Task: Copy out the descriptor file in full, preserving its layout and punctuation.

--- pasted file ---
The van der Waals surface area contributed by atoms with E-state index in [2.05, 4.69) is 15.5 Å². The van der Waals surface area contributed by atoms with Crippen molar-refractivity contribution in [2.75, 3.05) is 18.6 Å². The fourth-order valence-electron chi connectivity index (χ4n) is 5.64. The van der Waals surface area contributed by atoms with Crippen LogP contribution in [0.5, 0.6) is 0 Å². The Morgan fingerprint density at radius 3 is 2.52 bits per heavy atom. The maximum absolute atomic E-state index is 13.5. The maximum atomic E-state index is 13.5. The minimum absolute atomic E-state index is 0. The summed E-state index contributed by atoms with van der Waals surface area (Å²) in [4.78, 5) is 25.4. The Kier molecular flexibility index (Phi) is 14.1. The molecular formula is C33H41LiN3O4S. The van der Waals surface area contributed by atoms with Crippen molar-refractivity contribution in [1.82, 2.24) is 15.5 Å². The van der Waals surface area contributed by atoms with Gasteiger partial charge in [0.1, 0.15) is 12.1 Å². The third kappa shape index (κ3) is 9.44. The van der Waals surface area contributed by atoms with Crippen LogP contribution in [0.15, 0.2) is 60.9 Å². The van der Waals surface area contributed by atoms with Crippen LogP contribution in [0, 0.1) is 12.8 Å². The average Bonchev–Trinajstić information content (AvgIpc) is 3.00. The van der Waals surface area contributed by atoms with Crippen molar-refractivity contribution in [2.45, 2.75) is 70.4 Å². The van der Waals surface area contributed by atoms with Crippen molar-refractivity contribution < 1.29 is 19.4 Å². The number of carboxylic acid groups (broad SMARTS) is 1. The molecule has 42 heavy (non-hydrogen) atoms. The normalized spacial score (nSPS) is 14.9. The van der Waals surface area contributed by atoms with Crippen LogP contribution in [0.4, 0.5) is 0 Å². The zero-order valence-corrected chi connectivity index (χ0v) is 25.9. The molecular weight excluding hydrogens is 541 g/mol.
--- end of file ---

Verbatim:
The van der Waals surface area contributed by atoms with E-state index in [2.05, 4.69) is 15.5 Å². The van der Waals surface area contributed by atoms with Crippen molar-refractivity contribution in [2.75, 3.05) is 18.6 Å². The fourth-order valence-electron chi connectivity index (χ4n) is 5.64. The van der Waals surface area contributed by atoms with Crippen LogP contribution in [0.5, 0.6) is 0 Å². The Morgan fingerprint density at radius 3 is 2.52 bits per heavy atom. The maximum absolute atomic E-state index is 13.5. The maximum atomic E-state index is 13.5. The minimum absolute atomic E-state index is 0. The summed E-state index contributed by atoms with van der Waals surface area (Å²) in [4.78, 5) is 25.4. The Kier molecular flexibility index (Phi) is 14.1. The molecular formula is C33H41LiN3O4S. The van der Waals surface area contributed by atoms with Crippen molar-refractivity contribution in [1.82, 2.24) is 15.5 Å². The van der Waals surface area contributed by atoms with Gasteiger partial charge in [0.1, 0.15) is 12.1 Å². The third kappa shape index (κ3) is 9.44. The van der Waals surface area contributed by atoms with Crippen LogP contribution in [0.15, 0.2) is 60.9 Å². The van der Waals surface area contributed by atoms with Crippen LogP contribution in [0, 0.1) is 12.8 Å². The average Bonchev–Trinajstić information content (AvgIpc) is 3.00. The van der Waals surface area contributed by atoms with Crippen molar-refractivity contribution in [2.45, 2.75) is 70.4 Å². The van der Waals surface area contributed by atoms with Crippen molar-refractivity contribution < 1.29 is 19.4 Å². The number of carboxylic acid groups (broad SMARTS) is 1. The molecule has 42 heavy (non-hydrogen) atoms. The normalized spacial score (nSPS) is 14.9. The van der Waals surface area contributed by atoms with Crippen LogP contribution in [0.4, 0.5) is 0 Å². The zero-order valence-corrected chi connectivity index (χ0v) is 25.9. The molecular weight excluding hydrogens is 541 g/mol.